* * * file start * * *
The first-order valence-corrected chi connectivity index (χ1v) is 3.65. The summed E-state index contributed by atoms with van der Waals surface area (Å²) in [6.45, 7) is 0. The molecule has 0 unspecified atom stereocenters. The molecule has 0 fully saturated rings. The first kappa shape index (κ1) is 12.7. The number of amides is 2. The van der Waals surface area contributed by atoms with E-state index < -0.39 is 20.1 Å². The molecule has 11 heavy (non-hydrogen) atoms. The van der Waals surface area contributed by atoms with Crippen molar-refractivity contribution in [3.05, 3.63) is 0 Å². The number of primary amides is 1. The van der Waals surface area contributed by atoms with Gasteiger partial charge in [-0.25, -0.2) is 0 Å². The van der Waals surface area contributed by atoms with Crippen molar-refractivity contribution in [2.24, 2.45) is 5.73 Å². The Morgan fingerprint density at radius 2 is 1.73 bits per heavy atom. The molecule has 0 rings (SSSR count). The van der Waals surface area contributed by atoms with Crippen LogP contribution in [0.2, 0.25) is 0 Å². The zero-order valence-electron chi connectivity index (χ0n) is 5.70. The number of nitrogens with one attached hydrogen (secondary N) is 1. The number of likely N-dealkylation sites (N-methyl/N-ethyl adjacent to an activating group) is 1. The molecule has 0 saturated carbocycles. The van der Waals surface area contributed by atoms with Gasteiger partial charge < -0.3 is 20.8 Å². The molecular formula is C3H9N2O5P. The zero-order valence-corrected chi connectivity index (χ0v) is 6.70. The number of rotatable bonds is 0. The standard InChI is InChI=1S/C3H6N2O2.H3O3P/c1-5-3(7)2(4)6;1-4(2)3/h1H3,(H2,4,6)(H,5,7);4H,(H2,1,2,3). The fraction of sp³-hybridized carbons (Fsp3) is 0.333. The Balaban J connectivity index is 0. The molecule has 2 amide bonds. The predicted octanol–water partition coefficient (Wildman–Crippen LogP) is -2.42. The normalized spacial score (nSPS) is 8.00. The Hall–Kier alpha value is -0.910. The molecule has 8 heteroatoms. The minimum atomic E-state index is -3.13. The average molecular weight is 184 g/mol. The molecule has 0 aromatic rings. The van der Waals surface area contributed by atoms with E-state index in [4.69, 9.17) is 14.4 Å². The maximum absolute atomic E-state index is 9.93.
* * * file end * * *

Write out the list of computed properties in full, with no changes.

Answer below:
The first-order valence-corrected chi connectivity index (χ1v) is 3.65. The summed E-state index contributed by atoms with van der Waals surface area (Å²) in [6.45, 7) is 0. The molecule has 0 unspecified atom stereocenters. The molecule has 0 fully saturated rings. The first kappa shape index (κ1) is 12.7. The number of amides is 2. The van der Waals surface area contributed by atoms with E-state index < -0.39 is 20.1 Å². The molecule has 11 heavy (non-hydrogen) atoms. The van der Waals surface area contributed by atoms with Crippen molar-refractivity contribution in [3.05, 3.63) is 0 Å². The number of primary amides is 1. The van der Waals surface area contributed by atoms with Gasteiger partial charge in [-0.25, -0.2) is 0 Å². The van der Waals surface area contributed by atoms with Crippen molar-refractivity contribution in [2.24, 2.45) is 5.73 Å². The Morgan fingerprint density at radius 2 is 1.73 bits per heavy atom. The molecule has 0 rings (SSSR count). The van der Waals surface area contributed by atoms with Crippen LogP contribution in [0.2, 0.25) is 0 Å². The zero-order valence-electron chi connectivity index (χ0n) is 5.70. The number of nitrogens with one attached hydrogen (secondary N) is 1. The number of likely N-dealkylation sites (N-methyl/N-ethyl adjacent to an activating group) is 1. The molecule has 0 saturated carbocycles. The van der Waals surface area contributed by atoms with Gasteiger partial charge < -0.3 is 20.8 Å². The molecular formula is C3H9N2O5P. The zero-order valence-corrected chi connectivity index (χ0v) is 6.70. The number of rotatable bonds is 0. The standard InChI is InChI=1S/C3H6N2O2.H3O3P/c1-5-3(7)2(4)6;1-4(2)3/h1H3,(H2,4,6)(H,5,7);4H,(H2,1,2,3). The fraction of sp³-hybridized carbons (Fsp3) is 0.333. The Balaban J connectivity index is 0. The molecule has 2 amide bonds. The predicted octanol–water partition coefficient (Wildman–Crippen LogP) is -2.42. The normalized spacial score (nSPS) is 8.00. The Hall–Kier alpha value is -0.910. The molecule has 8 heteroatoms. The minimum atomic E-state index is -3.13. The average molecular weight is 184 g/mol. The molecule has 0 aromatic rings. The van der Waals surface area contributed by atoms with E-state index in [4.69, 9.17) is 14.4 Å². The maximum absolute atomic E-state index is 9.93.